JIMMY LIN v. BOARD OF REVIEW WEGMANS FOOD MARKETS INC

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Superior Court of New Jersey, Appellate Division.

JIMMY LIN, Appellant, v. BOARD OF REVIEW, and WEGMANS FOOD MARKETS, INC., Respondents.

DOCKET NO. A–2169–12T3

Decided: April 25, 2014

Before Judges Waugh and Accurso. Alan H. Schorr argued the cause for appellant (Alan H. Schorr & Associates, P.C., attorneys;  Zachary R. Wall, on the briefs). Peter H. Jenkins, Deputy Attorney General, argued the cause for respondent Board of Review (John J. Hoffman, Acting Attorney General, attorney;  Lewis A. Scheindlin, Assistant Attorney General, of counsel;  Mr. Jenkins, on the brief).

Appellant Jimmy Lin appeals the final administrative decision of the Board of Review (Board) in the Division of Unemployment and Disability Insurance, Department of Labor and Workforce Development, which retroactively denied his application for unemployment benefits and ordered a refund of benefits previously paid to him.   We reverse.

I.

We discern the following facts and procedural history from the record on appeal.

Lin began working at Wegmans Food Market in November 2004.   He was terminated on August 7, 2011, for violating company policy.   Wegmans maintained that Lin was terminated for insubordination because he continued to argue with a coworker.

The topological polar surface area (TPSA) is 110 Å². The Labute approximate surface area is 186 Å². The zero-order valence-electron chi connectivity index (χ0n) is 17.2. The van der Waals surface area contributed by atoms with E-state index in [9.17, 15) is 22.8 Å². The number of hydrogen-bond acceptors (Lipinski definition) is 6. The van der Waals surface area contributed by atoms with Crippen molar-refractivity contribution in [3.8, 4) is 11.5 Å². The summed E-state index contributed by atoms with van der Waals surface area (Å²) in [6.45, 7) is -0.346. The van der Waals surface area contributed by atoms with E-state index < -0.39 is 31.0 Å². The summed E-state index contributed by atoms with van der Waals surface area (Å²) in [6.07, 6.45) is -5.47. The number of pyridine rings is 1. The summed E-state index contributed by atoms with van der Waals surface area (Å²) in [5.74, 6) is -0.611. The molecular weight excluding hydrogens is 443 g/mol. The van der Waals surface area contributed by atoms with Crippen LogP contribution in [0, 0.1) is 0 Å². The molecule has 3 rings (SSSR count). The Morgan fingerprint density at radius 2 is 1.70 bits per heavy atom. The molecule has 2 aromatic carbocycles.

Lin filed for unemployment benefits on August 14.   On February 24, 2012, the deputy director determined that Lin was not eligible for benefits from the date of discharge to October 1, 2011, based upon his discharge for simple misconduct.

Lin appealed to the Appeal Tribunal, arguing that he was not guilty of misconduct.   At the beginning of the hearing before the Appeal Tribunal, the hearing examiner advised Lin, through the Mandarin interpreter, that in appealing the deputy director's determination that he was terminated for simple misconduct he risked losing all unemployment benefits in the event the evidentiary hearing resulted in a finding that his termination was based on severe misconduct.   Lin elected to continue.

An evidentiary hearing was held on August 8, 2012.   One of Wegmans' chefs, Phillip Levinfuss, testified that Lin was arguing with a coworker and shouting at him in Mandarin Chinese.   He was getting very close to the coworker and gesturing with his arms.   Levinfuss was concerned that the confrontation would become physical and directed Lin several times to stop yelling and walk away, which he did not do until a second chef intervened.   According to Levinfuss, Lin and the coworker were arguing about job duties.   Levinfuss also testified that Lin had received a written warning in October 2010 for similar conduct.   A Wegmans manager testified that Lin's conduct violated its Workplace Threats and Violence Policy.